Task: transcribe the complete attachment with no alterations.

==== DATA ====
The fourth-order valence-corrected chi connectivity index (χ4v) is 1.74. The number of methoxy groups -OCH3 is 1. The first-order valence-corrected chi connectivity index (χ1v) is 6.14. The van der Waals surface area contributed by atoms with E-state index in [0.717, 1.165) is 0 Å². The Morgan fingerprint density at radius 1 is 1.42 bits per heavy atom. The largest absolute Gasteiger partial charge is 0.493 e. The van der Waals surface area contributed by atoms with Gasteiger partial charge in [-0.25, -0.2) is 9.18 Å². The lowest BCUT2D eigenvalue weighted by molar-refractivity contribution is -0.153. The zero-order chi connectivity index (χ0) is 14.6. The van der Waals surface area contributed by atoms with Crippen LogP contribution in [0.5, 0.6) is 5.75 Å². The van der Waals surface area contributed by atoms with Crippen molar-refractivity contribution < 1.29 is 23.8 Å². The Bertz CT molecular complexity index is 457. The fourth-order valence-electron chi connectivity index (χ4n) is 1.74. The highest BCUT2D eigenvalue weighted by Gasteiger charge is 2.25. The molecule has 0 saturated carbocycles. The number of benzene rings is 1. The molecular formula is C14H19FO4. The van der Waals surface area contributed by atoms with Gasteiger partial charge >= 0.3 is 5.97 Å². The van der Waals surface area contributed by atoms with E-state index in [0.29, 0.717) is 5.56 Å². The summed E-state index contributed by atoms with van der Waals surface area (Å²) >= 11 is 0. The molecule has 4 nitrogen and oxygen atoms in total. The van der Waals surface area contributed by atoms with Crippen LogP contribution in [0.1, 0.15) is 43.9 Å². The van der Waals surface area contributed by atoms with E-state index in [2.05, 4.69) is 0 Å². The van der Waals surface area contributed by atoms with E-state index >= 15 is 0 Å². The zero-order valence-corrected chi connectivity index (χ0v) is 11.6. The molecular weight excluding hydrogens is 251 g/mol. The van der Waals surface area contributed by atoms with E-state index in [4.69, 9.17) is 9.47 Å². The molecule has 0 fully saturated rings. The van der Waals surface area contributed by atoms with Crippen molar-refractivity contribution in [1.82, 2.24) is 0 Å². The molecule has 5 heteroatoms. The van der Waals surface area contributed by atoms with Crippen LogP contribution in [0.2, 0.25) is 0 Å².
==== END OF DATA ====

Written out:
The fourth-order valence-corrected chi connectivity index (χ4v) is 1.74. The number of methoxy groups -OCH3 is 1. The first-order valence-corrected chi connectivity index (χ1v) is 6.14. The van der Waals surface area contributed by atoms with E-state index in [0.717, 1.165) is 0 Å². The Morgan fingerprint density at radius 1 is 1.42 bits per heavy atom. The largest absolute Gasteiger partial charge is 0.493 e. The van der Waals surface area contributed by atoms with Gasteiger partial charge in [-0.25, -0.2) is 9.18 Å². The lowest BCUT2D eigenvalue weighted by molar-refractivity contribution is -0.153. The zero-order chi connectivity index (χ0) is 14.6. The van der Waals surface area contributed by atoms with Crippen LogP contribution in [0.5, 0.6) is 5.75 Å². The van der Waals surface area contributed by atoms with Crippen molar-refractivity contribution < 1.29 is 23.8 Å². The Bertz CT molecular complexity index is 457. The fourth-order valence-electron chi connectivity index (χ4n) is 1.74. The highest BCUT2D eigenvalue weighted by Gasteiger charge is 2.25. The molecule has 0 saturated carbocycles. The number of benzene rings is 1. The molecular formula is C14H19FO4. The van der Waals surface area contributed by atoms with Gasteiger partial charge >= 0.3 is 5.97 Å². The van der Waals surface area contributed by atoms with E-state index in [0.29, 0.717) is 5.56 Å². The summed E-state index contributed by atoms with van der Waals surface area (Å²) >= 11 is 0. The molecule has 4 nitrogen and oxygen atoms in total. The van der Waals surface area contributed by atoms with Crippen LogP contribution in [0.1, 0.15) is 43.9 Å². The van der Waals surface area contributed by atoms with E-state index in [2.05, 4.69) is 0 Å². The van der Waals surface area contributed by atoms with E-state index >= 15 is 0 Å². The zero-order valence-corrected chi connectivity index (χ0v) is 11.6. The molecular weight excluding hydrogens is 251 g/mol. The van der Waals surface area contributed by atoms with E-state index in [4.69, 9.17) is 9.47 Å². The molecule has 0 fully saturated rings. The van der Waals surface area contributed by atoms with Crippen molar-refractivity contribution in [1.82, 2.24) is 0 Å². The molecule has 5 heteroatoms. The van der Waals surface area contributed by atoms with Crippen LogP contribution in [0.2, 0.25) is 0 Å².